A rapid railway ride on a tolerably clear day up the centre of England from south to north afforded me lately a capital

opportunity of enjoying to the full this delightful change, and a few hours' delay in Edinburgh enabled me to take a leisurely stroll in the Botanical Gardens of that city, and to make a few mental notes of the more striking features of the place. I was unfortunate in not having the Curator's company until late in the afternoon, so that I may probably have overlooked miany matters worthy of special observation. The good people of Edinburgh ought to feel a pride in this noble establishment, and to set a proper estimate upon the ability and devotion of its Curator, Mr. McNab. It would indeed be matter for regret if the inhabitants failed to fully utilise the advantages they possess for attaining that knowledge of useful plants, of botany, of vegetable physiology, and of culture which the establishment is so well adapted to impart.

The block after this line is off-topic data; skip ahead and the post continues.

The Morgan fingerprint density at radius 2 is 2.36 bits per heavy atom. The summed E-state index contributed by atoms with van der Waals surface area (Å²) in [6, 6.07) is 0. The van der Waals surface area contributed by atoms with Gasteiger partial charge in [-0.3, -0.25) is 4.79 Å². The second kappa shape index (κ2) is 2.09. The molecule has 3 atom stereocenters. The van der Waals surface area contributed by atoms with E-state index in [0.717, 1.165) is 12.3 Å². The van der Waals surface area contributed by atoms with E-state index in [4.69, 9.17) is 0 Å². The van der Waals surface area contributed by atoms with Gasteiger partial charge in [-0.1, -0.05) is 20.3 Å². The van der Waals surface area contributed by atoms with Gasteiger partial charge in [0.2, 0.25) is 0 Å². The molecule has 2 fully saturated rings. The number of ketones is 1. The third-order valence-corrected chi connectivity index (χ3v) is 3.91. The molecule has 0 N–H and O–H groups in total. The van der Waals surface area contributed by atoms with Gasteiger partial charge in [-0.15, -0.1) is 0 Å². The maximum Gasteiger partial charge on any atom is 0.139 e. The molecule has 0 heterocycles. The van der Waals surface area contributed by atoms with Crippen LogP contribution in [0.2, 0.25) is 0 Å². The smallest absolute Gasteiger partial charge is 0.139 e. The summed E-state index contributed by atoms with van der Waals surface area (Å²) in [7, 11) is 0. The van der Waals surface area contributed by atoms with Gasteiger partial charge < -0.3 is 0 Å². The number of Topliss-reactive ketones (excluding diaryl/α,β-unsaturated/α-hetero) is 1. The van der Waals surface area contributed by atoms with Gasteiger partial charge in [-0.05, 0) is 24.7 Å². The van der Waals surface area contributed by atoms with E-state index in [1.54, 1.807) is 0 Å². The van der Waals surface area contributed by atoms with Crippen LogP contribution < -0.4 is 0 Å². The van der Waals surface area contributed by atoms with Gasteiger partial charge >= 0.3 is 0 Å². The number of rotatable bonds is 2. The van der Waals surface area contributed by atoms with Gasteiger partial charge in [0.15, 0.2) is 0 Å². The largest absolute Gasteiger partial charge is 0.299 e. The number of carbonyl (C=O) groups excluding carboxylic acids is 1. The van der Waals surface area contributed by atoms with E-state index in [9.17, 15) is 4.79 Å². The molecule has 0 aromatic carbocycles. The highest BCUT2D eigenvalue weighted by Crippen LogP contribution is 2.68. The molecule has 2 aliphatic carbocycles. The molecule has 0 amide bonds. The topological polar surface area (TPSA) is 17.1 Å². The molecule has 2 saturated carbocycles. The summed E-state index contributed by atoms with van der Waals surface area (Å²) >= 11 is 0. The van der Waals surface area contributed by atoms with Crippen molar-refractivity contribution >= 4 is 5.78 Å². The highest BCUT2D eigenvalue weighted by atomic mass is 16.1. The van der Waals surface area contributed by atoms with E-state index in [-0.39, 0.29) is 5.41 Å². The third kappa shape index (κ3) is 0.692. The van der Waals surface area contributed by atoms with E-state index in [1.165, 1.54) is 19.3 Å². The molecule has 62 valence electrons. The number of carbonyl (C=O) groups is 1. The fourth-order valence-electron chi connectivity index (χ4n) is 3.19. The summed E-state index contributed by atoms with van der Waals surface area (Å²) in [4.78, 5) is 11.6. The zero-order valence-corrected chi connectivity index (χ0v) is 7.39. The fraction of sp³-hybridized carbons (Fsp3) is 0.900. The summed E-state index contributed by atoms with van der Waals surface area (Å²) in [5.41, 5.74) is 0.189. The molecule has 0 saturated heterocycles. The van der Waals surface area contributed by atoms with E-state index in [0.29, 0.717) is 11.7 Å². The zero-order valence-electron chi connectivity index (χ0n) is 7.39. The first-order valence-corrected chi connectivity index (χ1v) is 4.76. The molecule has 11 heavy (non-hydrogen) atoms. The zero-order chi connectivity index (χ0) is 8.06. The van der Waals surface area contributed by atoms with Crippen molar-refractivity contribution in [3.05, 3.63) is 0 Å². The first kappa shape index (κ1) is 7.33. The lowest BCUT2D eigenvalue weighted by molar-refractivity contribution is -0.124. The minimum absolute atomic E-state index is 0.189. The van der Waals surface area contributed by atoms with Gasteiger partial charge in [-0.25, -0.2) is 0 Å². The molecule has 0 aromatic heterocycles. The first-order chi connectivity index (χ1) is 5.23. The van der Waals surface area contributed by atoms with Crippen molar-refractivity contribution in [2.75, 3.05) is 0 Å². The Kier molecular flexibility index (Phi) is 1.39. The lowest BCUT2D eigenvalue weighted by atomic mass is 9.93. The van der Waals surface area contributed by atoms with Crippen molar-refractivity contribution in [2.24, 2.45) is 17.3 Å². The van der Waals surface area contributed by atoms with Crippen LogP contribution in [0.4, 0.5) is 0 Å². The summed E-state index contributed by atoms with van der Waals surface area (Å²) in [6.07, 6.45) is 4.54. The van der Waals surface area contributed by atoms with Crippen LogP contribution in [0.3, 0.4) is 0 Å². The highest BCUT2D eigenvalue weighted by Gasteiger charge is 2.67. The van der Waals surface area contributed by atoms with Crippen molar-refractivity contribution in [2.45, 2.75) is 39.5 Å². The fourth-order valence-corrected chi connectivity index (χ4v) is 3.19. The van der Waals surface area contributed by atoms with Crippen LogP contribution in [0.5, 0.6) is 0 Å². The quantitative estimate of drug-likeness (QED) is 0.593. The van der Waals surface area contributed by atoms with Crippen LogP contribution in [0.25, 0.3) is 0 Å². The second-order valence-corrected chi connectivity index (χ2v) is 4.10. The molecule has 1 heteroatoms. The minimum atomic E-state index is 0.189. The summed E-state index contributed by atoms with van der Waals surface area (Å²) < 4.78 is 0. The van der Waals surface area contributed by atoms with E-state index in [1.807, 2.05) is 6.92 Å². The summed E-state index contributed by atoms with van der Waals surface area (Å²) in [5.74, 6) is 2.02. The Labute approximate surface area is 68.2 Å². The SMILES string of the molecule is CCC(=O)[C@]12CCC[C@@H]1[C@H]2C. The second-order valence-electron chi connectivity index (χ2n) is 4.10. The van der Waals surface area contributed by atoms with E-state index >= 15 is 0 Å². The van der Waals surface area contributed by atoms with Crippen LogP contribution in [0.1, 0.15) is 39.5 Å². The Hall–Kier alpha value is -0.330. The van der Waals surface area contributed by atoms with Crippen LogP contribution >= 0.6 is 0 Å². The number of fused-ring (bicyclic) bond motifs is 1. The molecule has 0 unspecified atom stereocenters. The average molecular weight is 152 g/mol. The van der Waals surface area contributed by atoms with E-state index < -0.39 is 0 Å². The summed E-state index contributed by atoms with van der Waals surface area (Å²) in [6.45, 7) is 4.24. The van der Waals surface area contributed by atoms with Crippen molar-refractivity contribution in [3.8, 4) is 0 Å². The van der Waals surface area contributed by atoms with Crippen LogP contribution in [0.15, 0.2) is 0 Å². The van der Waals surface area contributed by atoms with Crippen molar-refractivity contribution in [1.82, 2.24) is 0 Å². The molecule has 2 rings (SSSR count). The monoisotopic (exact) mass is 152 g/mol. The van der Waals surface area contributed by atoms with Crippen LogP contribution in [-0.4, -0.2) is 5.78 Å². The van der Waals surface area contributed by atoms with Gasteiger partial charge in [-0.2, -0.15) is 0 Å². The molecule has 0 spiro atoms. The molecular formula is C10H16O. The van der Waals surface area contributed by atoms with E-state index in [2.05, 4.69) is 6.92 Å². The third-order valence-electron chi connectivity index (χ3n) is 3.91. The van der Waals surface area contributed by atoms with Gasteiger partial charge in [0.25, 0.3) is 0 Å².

Entering the garden, one is at once impressed with the vigorous health of the plants which arrest the eye. The grand collection of Hollies I have never seen approached; they are evidently great favourites with the Curator, and one's only regret in looking at these beautiful plants is that the Holly will not thrive well in any part of Australia. It is essentially a plant of cold latitudes, and in Britain have originated nearly all the fancy varieties which glorify the winter gardens of Europe. In the Edinburgh gardens the Holly has found a home perfectly congenial to its taste; the plants look "merry with health," their deep green foliage and clean burnished stems indicating the enjoyment of wanton health and vigour. As we pass along the chief entrance walk several fine examples of Silver and Golden forms of Variegated Hollies are met with, and as the visitor turns to his left a very extensive collection is planted. The most marked forms are, perhaps, the Leatherleaved, with undulating edges; the Moonshine; Hodginsii, with large glossy Laurel-like foliage; arbutifolia; the green and golden-veined Hedgehogs; the small-leaved myrtifolia, ciliata, and crassifolia of neat and compact habit; latifolia, nigrescens, and Tarago, with large Ficus-like leaves. Indeed the whole collection is worthy of notice, every member being interesting from some special quality in the foliage and habit recommending it for culture.